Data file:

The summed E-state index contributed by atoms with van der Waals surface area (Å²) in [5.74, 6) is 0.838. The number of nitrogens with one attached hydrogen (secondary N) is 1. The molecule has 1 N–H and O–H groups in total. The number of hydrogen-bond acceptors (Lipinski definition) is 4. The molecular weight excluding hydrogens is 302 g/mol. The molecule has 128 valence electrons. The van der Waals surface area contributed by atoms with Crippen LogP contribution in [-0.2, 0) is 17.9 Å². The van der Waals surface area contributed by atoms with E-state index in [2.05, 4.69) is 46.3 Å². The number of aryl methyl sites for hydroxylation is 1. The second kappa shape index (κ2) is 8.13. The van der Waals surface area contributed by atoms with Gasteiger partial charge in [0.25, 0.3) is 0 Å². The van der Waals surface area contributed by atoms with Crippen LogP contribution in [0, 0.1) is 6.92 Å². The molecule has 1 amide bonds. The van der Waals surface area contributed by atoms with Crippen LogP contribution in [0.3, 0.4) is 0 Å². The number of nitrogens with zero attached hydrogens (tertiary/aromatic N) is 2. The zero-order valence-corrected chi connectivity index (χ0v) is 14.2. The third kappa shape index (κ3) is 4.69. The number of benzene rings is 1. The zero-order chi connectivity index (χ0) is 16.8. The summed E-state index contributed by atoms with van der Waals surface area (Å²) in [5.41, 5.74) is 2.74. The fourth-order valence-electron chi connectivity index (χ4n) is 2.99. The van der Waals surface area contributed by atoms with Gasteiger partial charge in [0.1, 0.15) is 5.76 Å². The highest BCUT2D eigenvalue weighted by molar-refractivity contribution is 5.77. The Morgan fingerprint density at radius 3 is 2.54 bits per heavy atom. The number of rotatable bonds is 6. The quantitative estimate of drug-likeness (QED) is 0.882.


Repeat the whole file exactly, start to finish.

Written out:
The summed E-state index contributed by atoms with van der Waals surface area (Å²) in [5.74, 6) is 0.838. The number of nitrogens with one attached hydrogen (secondary N) is 1. The molecule has 1 N–H and O–H groups in total. The number of hydrogen-bond acceptors (Lipinski definition) is 4. The molecular weight excluding hydrogens is 302 g/mol. The molecule has 128 valence electrons. The van der Waals surface area contributed by atoms with Crippen LogP contribution in [-0.2, 0) is 17.9 Å². The van der Waals surface area contributed by atoms with E-state index in [2.05, 4.69) is 46.3 Å². The number of aryl methyl sites for hydroxylation is 1. The second kappa shape index (κ2) is 8.13. The van der Waals surface area contributed by atoms with Gasteiger partial charge in [0.25, 0.3) is 0 Å². The van der Waals surface area contributed by atoms with Crippen LogP contribution in [0, 0.1) is 6.92 Å². The molecule has 1 amide bonds. The van der Waals surface area contributed by atoms with Crippen LogP contribution in [0.3, 0.4) is 0 Å². The number of nitrogens with zero attached hydrogens (tertiary/aromatic N) is 2. The zero-order valence-corrected chi connectivity index (χ0v) is 14.2. The third kappa shape index (κ3) is 4.69. The number of benzene rings is 1. The zero-order chi connectivity index (χ0) is 16.8. The summed E-state index contributed by atoms with van der Waals surface area (Å²) in [5.41, 5.74) is 2.74. The fourth-order valence-electron chi connectivity index (χ4n) is 2.99. The van der Waals surface area contributed by atoms with Gasteiger partial charge in [0.1, 0.15) is 5.76 Å². The highest BCUT2D eigenvalue weighted by molar-refractivity contribution is 5.77. The Morgan fingerprint density at radius 3 is 2.54 bits per heavy atom. The number of rotatable bonds is 6. The quantitative estimate of drug-likeness (QED) is 0.882.